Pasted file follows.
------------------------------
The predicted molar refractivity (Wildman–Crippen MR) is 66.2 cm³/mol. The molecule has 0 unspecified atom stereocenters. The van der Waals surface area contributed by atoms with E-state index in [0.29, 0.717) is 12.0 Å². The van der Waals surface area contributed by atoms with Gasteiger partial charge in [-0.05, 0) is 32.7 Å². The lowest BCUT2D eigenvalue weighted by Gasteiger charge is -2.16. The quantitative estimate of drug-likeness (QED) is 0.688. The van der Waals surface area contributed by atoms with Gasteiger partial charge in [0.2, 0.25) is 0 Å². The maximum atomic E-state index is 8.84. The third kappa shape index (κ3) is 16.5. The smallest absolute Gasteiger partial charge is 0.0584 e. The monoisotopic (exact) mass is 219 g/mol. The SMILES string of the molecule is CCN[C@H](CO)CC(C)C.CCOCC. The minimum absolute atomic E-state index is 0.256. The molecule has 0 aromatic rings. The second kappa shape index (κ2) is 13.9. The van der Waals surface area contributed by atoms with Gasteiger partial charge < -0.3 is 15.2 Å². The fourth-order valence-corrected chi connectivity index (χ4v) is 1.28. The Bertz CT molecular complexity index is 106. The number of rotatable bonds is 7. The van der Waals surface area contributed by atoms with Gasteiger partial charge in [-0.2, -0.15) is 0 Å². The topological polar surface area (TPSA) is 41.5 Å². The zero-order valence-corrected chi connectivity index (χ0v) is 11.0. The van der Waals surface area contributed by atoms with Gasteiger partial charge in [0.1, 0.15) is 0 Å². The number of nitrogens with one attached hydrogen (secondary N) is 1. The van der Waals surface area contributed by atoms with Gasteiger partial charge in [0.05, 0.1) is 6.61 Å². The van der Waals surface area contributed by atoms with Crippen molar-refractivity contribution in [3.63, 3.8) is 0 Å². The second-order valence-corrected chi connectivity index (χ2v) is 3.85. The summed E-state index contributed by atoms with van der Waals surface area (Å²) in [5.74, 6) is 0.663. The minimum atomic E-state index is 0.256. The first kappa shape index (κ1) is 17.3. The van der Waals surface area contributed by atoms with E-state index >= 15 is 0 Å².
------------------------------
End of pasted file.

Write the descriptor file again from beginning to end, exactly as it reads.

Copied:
The predicted molar refractivity (Wildman–Crippen MR) is 66.2 cm³/mol. The molecule has 0 unspecified atom stereocenters. The van der Waals surface area contributed by atoms with E-state index in [0.29, 0.717) is 12.0 Å². The van der Waals surface area contributed by atoms with Gasteiger partial charge in [-0.05, 0) is 32.7 Å². The lowest BCUT2D eigenvalue weighted by Gasteiger charge is -2.16. The quantitative estimate of drug-likeness (QED) is 0.688. The van der Waals surface area contributed by atoms with Gasteiger partial charge in [0.2, 0.25) is 0 Å². The maximum atomic E-state index is 8.84. The third kappa shape index (κ3) is 16.5. The smallest absolute Gasteiger partial charge is 0.0584 e. The monoisotopic (exact) mass is 219 g/mol. The SMILES string of the molecule is CCN[C@H](CO)CC(C)C.CCOCC. The minimum absolute atomic E-state index is 0.256. The molecule has 0 aromatic rings. The second kappa shape index (κ2) is 13.9. The van der Waals surface area contributed by atoms with Gasteiger partial charge < -0.3 is 15.2 Å². The fourth-order valence-corrected chi connectivity index (χ4v) is 1.28. The Bertz CT molecular complexity index is 106. The number of rotatable bonds is 7. The van der Waals surface area contributed by atoms with Gasteiger partial charge in [-0.2, -0.15) is 0 Å². The topological polar surface area (TPSA) is 41.5 Å². The zero-order valence-corrected chi connectivity index (χ0v) is 11.0. The van der Waals surface area contributed by atoms with Gasteiger partial charge in [0.1, 0.15) is 0 Å². The number of nitrogens with one attached hydrogen (secondary N) is 1. The van der Waals surface area contributed by atoms with Gasteiger partial charge in [0.05, 0.1) is 6.61 Å². The van der Waals surface area contributed by atoms with Crippen molar-refractivity contribution in [3.63, 3.8) is 0 Å². The second-order valence-corrected chi connectivity index (χ2v) is 3.85. The summed E-state index contributed by atoms with van der Waals surface area (Å²) in [5.74, 6) is 0.663. The minimum atomic E-state index is 0.256. The first kappa shape index (κ1) is 17.3. The van der Waals surface area contributed by atoms with E-state index >= 15 is 0 Å².